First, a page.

This is a reply to a wonderful post over at Navelgazing Midwife called “The Science of Woo.” Please read the whole article. She discusses Dr. Amy’s inglorious departure from Science Based Medicine, and the science (or lack thereof) behind so called “woo” practices.
I’m a half-woo practitioner. Of course, being a homebirth midwife, believing in chiropractic, acupuncture, massage therapy –for those that believe in them. I don’t think any of the CAMs work for everyone; I think that’s pretty much an understanding we woo’s all share. I have a very hard time with homeopathy, Tibetan bowls, therapies that diagnose through muscle testing or therapies that hook you up to machines and tell you how to relieve your headaches with five more sessions and two referrals. I know, I know… if I just took the time to learn about them, I would believe they worked, too. If I just knew more, I would surely change my mind. I know a LOT about CAMs; I used to own an holistic healthcare center where CAMs came and went, each new therapy sure to cure everything from a broken marriage to cancer. I watched desperate people turning to CAM when traditional medicine didn’t work. I was saddened by how many got sicker and went back to allopathy to try it once again.
I LOVE this post!
I actually sent links from my blog to SBM to apply to replace Dr. Amy. Then, I wondered if I was betraying my midwifery roots. Then, I got angry at myself. The midwifery model IS evidence based. A lot of interventions in a typical hospital birth are not. But, I am still fairly certain that an association with midwifery (even though I am a research fellow at a medical school) may be enough of a woo taint for SBM to want to avoid me. Which I think is a non-evidence based shame.
As for the woo…..sigh. I am all for people doing non harmful things. I see homeopathy as non harmful but pretty much a pile of woo hooey. There are some over the counter products labeled as homeopathic, such as topical calendula, topical arnica, and chamomile teething solutions that I think are effective AND do not follow the ridiculous homeopathic premise of like curing like, infinitesimally small doses of active ingredients, etc. These preparations are not always and do not have to be labeled as “homeopathic” nor made using true homeopathic techniques, which I find very few people understand. (Hint: homeopathy is not the same thing as anything remotely natural.)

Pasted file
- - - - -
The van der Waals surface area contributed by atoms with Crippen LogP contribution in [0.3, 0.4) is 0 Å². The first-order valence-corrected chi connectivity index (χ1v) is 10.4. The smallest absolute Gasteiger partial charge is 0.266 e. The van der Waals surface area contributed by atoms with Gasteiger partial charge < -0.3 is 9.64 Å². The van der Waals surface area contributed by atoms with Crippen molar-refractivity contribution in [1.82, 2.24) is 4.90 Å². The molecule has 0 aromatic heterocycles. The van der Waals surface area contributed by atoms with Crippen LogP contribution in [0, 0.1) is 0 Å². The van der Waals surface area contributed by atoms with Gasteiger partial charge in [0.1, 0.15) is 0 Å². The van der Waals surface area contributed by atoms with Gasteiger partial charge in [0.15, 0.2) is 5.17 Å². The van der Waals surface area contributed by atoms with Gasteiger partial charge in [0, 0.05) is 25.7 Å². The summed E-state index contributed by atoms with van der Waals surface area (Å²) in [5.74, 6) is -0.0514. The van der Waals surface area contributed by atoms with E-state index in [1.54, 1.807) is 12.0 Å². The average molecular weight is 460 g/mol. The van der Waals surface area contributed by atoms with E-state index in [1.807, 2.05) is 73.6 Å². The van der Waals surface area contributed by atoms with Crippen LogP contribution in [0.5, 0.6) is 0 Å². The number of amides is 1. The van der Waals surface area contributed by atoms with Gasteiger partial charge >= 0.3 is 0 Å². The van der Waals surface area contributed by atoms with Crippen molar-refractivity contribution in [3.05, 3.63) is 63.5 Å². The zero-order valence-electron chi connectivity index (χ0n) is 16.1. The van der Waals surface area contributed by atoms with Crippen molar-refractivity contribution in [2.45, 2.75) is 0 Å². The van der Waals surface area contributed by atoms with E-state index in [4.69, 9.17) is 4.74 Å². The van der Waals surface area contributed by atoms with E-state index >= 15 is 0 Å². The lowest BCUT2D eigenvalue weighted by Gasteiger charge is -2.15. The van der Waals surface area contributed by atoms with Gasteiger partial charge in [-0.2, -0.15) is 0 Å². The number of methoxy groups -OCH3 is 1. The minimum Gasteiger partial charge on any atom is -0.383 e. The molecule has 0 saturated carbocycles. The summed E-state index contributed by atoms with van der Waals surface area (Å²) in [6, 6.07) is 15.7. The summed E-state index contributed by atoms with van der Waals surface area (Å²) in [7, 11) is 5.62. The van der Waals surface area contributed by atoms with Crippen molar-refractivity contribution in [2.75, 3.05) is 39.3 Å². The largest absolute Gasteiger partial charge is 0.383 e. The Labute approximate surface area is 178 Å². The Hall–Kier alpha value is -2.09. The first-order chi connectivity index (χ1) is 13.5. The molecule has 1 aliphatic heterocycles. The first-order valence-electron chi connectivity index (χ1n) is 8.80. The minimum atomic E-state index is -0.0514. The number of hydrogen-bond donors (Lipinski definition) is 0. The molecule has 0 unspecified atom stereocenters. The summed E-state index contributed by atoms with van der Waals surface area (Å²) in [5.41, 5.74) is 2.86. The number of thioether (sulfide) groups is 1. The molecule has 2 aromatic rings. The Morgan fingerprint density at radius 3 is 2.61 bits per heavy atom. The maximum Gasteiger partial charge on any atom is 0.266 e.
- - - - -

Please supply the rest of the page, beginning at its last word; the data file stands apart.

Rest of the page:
The problem I have with the Secret and the other woo philosophies that have to do with positive thinking is that they do, ultimately, blame people for their misfortune. I prefer to believe that bad things can and do happen to good people, and it’s not because they thought too much about what could go wrong.
I think a great midwifery based explanation of this is in “Spiritual Midwifery” by Ina May Gaskin. When the first woman in their group was in labor, some of their members of their band of hippies told Ina May and her husband NOT to look up how to handle certain complications in a medical reference book they had, because that would be encouraging such things to happen. She didn’t, and they were caught off guard by a complication (luckily, I think mom and baby turned out OK). Ina May has angrily regretted that attitude since, and all of the midwives at The Farm are very well trained now in complications, including neonatal resuscitation. Ignorance is bliss until something goes wrong.